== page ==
Impact - February 2019

CUF Research Leads to Plan to Hold For-Profit Schools More Accountable Statewide

During his 2019 State of the State address, Governor Cuomo announced several proposals to hold for-profit schools more accountable, sparked in part by CUF’s research, including the 2018 policy briefs Keeping New York's For-Profit Colleges on Track and Deeper in Debt: For-Profit Schools Driving Student Loan Default in New York.

Tags: higher education economic opportunity human capital

In January 2019, Governor Cuomo proposed four new measures to hold for-profit and proprietary schools more accountable to the outcomes of their students. Over the past year, CUF published two data briefs analyzing the outcomes of students enrolled at New York State's for-profit colleges and proprietary schools. In April 2018, we released Keeping New York's For-Profit Colleges on Track, which found that thousands of students enrolled in for-profit programs statewide end up stuck in low-wage jobs that provide little ability to pay off student debt. We followed that research in December with Deeper in Debt: For-Profit Schools Driving Student Loan Default in New York, which showed that for-profit schools enroll 6 percent of New York college students, but account for 41 percent of student loan defaults after five years.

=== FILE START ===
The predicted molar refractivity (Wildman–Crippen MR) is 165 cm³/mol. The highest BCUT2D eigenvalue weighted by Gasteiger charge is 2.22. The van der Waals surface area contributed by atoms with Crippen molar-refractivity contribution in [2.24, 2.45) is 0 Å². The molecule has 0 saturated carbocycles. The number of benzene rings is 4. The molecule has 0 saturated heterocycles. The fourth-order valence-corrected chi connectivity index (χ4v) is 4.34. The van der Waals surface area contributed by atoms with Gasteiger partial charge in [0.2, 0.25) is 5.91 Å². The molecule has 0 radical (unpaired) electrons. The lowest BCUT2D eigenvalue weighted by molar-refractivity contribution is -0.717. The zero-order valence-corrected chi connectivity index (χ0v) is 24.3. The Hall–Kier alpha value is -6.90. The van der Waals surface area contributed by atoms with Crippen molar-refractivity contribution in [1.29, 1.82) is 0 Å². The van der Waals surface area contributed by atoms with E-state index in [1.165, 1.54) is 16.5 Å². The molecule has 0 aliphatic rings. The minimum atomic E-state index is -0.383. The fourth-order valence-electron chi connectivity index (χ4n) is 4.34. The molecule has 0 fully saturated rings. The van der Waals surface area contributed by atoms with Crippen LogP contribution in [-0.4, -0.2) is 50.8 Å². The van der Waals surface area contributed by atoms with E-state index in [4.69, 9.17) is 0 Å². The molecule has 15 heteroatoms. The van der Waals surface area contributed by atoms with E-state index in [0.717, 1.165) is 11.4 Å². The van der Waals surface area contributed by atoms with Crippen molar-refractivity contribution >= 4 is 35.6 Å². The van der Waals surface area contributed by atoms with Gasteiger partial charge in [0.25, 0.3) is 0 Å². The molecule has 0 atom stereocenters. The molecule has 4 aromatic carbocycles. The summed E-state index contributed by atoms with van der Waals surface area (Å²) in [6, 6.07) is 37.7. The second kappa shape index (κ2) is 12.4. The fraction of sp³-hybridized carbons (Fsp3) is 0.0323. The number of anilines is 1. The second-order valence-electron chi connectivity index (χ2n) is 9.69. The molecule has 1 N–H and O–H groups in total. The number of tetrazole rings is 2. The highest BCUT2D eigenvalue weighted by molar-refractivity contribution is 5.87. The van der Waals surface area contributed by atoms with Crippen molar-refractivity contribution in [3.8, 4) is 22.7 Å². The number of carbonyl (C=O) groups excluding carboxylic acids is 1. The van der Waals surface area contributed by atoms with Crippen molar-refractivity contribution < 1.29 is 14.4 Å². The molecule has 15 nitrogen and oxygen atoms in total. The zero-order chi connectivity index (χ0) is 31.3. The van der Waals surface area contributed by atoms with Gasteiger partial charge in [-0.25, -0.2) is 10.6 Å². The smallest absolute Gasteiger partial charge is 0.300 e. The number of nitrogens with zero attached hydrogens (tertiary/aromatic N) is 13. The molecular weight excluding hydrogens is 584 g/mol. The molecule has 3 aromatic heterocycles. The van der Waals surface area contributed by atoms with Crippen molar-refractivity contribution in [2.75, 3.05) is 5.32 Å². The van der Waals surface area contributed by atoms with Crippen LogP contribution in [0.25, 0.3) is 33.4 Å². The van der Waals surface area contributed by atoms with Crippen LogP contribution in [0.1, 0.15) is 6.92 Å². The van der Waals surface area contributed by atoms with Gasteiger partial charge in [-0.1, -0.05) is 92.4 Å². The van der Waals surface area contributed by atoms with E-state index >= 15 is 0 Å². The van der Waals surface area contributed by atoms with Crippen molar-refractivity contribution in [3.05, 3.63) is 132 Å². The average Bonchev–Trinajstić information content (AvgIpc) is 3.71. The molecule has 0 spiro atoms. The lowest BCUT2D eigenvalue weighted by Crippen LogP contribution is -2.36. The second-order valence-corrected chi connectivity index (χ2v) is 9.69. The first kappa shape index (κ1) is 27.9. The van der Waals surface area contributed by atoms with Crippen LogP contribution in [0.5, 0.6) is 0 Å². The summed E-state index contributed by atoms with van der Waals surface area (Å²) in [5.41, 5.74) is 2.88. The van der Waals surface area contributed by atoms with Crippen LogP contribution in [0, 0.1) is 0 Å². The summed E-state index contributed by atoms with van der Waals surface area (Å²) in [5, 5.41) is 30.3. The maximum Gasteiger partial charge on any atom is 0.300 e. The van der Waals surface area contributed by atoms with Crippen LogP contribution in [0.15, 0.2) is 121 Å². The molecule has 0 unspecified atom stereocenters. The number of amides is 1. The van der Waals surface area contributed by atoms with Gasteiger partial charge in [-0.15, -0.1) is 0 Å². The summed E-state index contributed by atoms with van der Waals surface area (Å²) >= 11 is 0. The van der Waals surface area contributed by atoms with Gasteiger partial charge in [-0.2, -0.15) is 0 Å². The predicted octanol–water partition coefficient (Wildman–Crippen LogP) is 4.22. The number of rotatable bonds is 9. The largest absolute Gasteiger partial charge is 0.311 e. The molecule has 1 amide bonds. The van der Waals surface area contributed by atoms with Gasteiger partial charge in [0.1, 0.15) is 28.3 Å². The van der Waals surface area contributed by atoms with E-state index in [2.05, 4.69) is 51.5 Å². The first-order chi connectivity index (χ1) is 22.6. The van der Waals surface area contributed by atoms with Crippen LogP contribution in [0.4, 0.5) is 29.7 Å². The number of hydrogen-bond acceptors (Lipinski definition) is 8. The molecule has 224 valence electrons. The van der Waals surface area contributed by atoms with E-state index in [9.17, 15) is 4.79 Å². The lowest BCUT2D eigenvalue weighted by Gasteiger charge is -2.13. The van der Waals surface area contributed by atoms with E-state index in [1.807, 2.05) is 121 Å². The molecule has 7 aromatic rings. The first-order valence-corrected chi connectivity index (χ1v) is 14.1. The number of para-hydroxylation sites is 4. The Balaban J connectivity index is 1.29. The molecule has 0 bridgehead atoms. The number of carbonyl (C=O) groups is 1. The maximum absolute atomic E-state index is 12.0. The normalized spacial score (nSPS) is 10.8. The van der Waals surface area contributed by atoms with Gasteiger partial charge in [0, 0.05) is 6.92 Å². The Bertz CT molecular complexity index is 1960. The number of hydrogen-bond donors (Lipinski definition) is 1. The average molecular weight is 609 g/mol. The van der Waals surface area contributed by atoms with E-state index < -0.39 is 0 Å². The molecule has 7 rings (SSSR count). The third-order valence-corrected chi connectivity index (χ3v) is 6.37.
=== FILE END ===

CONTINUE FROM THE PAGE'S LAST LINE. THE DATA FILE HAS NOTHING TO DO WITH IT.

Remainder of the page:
As we wrote in December, "To address the student loan default crisis head-on, Governor Cuomo and the State Legislature will need to ensure that default-prone higher education institutions are held accountable." In his January 2019 State of the State address, Governor Cuomo committed to doing just that by proposing four new measures "to hold for-profit and proprietary schools accountable."

This effort is a continuation of the Center for an Urban Future's extensive research on boosting college success for all New Yorkers, including the groundbreaking study Degrees of Difficulty, the data briefs "Excelsior Scholarship Serving Very Few New York Students" and "Struggling to the Finish Line: Community College Completion in New York State," and the op-ed "Support Remedial Education Reforms to Help More Students Succeed."

Photo credit: Patrick Robert Doyle/Unsplashed